Body dissatisfaction has become so prevalent among girls that it is now being described as a "normative discontent". And it is appearing at increasingly younger ages. Nearly half of the three- to six-year-old girls in a study in the British Journal of Developmental Psychology said that they worried about being fat.
Females appear neurologically hard-wired for body dissatisfaction if the media environment is right. A 2002 meta-analysis of 25 studies concluded that "body image was significantly more negative after viewing thin media images".
This effect is both strong and immediate and researchers are now analysing brain activation patterns to illuminate the underlying mechanisms. Increased activation of the medial prefrontal cortex in the brain can suggest extreme unhappiness and, in some cases, self-loathing.
In one recent study, healthy women with a high degree of body confidence looked at images of computer-generated models in skimpy bikinis. The women were told to imagine that someone else was saying each model looked like her.
When presented with overweight images, the medial prefrontal cortex showed increased activation in all of the women. Merely imagining that they might be overweight seemed to lead women to question their sense of self, even though they claimed afterwards that the test was boring or meaningless. Men showed no significant medial prefrontal cortex activation while processing equivalent male images. The researchers concluded that there are "sub-clinical" issues with body image among healthy women and a much finer line between women with and without eating disorders than previously thought.
Even the printed word elicits similar neurological reactions. The amygdala is implicated in processing emotional reactions such as fear, threat, anxiety and emotional responses to pain. A 2005 study found that, in women, words such as "obesity", "corpulence" or "heavy" were accompanied by increased activation in the amygdala, while the areas associated with decision making and rational thought became inactive. In men, the response was the reverse.
Exposure to images depicting attractive females is found to alter women's perception of their own attractiveness through a cognitive comparison process referred to as the contrast effect. In evaluating one's own attractiveness, one appears more attractive when contrasted with someone less attractive and less attractive when contrasted with someone of greater attractiveness.
Until recently, these self-evaluations involved a relatively small number of women. Today, the sheer number of "beautiful" images young children are exposed to daily has skyrocketed, deceiving this cognitive and neurological comparison process. A child is starting life with endless unrealistic points of comparison, resulting in widespread body image distortion.
Media literacy consultants have been quick to offer schools help in developing pupils' skills to manage media influences. By demonstrating, for example, how photos of celebrities are airbrushed, pupils are encouraged to think more critically about media messages and images that promote unrealistic body shapes. But there are profound limits to how far we can redress, through rational explanation, what is a cumulative, subconscious, emotional effect.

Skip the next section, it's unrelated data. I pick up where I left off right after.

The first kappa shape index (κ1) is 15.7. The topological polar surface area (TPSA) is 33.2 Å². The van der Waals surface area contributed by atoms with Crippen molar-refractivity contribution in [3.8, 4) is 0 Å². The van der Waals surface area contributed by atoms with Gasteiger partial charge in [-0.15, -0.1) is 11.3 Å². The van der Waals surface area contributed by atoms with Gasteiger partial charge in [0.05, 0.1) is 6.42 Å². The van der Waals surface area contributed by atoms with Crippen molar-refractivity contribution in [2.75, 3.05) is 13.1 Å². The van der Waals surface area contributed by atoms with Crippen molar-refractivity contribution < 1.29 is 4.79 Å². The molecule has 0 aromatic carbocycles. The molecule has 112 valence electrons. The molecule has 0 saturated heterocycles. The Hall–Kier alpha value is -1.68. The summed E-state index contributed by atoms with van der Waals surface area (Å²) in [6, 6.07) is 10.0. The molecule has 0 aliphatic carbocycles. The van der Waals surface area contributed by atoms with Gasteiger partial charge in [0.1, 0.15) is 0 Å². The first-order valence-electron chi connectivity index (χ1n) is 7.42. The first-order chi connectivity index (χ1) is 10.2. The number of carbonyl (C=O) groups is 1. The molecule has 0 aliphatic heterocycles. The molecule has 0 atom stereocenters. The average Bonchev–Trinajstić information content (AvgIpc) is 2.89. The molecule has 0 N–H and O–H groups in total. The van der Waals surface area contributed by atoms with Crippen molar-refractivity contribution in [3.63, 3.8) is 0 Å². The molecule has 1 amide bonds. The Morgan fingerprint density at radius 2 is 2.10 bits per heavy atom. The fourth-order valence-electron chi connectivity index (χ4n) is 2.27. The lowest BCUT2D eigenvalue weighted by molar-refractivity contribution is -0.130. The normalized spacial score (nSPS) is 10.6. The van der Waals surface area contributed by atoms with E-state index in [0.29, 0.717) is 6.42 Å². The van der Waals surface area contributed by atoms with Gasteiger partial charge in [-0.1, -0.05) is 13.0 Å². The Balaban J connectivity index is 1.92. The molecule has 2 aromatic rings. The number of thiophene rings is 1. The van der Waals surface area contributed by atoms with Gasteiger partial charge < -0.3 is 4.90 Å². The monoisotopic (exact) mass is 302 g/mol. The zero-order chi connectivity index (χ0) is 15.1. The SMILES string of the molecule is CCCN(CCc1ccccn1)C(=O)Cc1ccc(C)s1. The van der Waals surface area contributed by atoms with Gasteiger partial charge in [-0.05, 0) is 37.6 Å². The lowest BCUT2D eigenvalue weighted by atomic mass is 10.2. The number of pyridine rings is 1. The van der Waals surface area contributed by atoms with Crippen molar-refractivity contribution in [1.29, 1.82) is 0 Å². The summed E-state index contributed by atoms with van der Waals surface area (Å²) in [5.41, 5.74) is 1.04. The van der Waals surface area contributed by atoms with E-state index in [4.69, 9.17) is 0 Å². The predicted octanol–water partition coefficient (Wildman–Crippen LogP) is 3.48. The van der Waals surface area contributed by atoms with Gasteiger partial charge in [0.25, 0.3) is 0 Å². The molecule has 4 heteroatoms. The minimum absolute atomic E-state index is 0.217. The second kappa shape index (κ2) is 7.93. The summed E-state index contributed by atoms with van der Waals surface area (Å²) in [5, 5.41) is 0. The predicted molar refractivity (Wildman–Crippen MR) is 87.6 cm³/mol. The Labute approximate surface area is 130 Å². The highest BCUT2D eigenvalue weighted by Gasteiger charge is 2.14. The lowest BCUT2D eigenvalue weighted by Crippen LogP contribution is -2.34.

Children's self-evaluation needs to involve more non-virtual points of comparison - that is, real people. It is therefore important to encourage pupils to spend more time in the real world and less in the virtual one so they are able to compare themselves within a healthy arena.
Parents must be involved in protecting pupils' body image by listening and responding with reassurance to their child's concerns. Mothers in particular should not openly lament their own body shapeweight in front of their daughters.
Body image should be linked with discussions of puberty, reassuring pupils that changes in body shape are good and necessary and that everyone develops at different times and rates.
Teachers can encourage pupils to question narrow, media-defined beauty ideals and ask how they feel about the fact that body shapes are usually computer-manipulated. And encouraging children to recognise and pursue their own talents, skills and other strengths and achievements helps to inoculate against body dissatisfaction by boosting confidence in other areas.
Preventing body dissatisfaction is often less a case of actively doing and saying positive things and more a case of reducing negative things. The concept of "celebrating our bodies" is an adult one; children's bodies should not be objectified. If anything, bodies should be thought about less, talked about less and merely taken for granted.
Dr Aric Sigman is a PSHE lecturer. His paper on body image was the scientific article for a June 2012 Edexcel A-level biology paper (ref: 6BI0501). www.aricsigman.com
Sigman A. "Time For a View on Screen Time" (forthcoming). Archives of Disease in Childhood
Sigman A. "A Source of Thinspiration?" (2010). The Biologist, 57 (3), 117-121.
Groesz, L.M. et al. "The Effect of Experimental Presentation of Thin Media Images on Body Satisfaction" (2002). International Journal of Eating Disorders, 31 (1), 1-16
Shirao, N. et al. "Gender Differences in Brain Activity Generated by Unpleasant Word Stimuli Concerning Body Image" (2005). The British Journal of Psychiatry, 186, 48-53.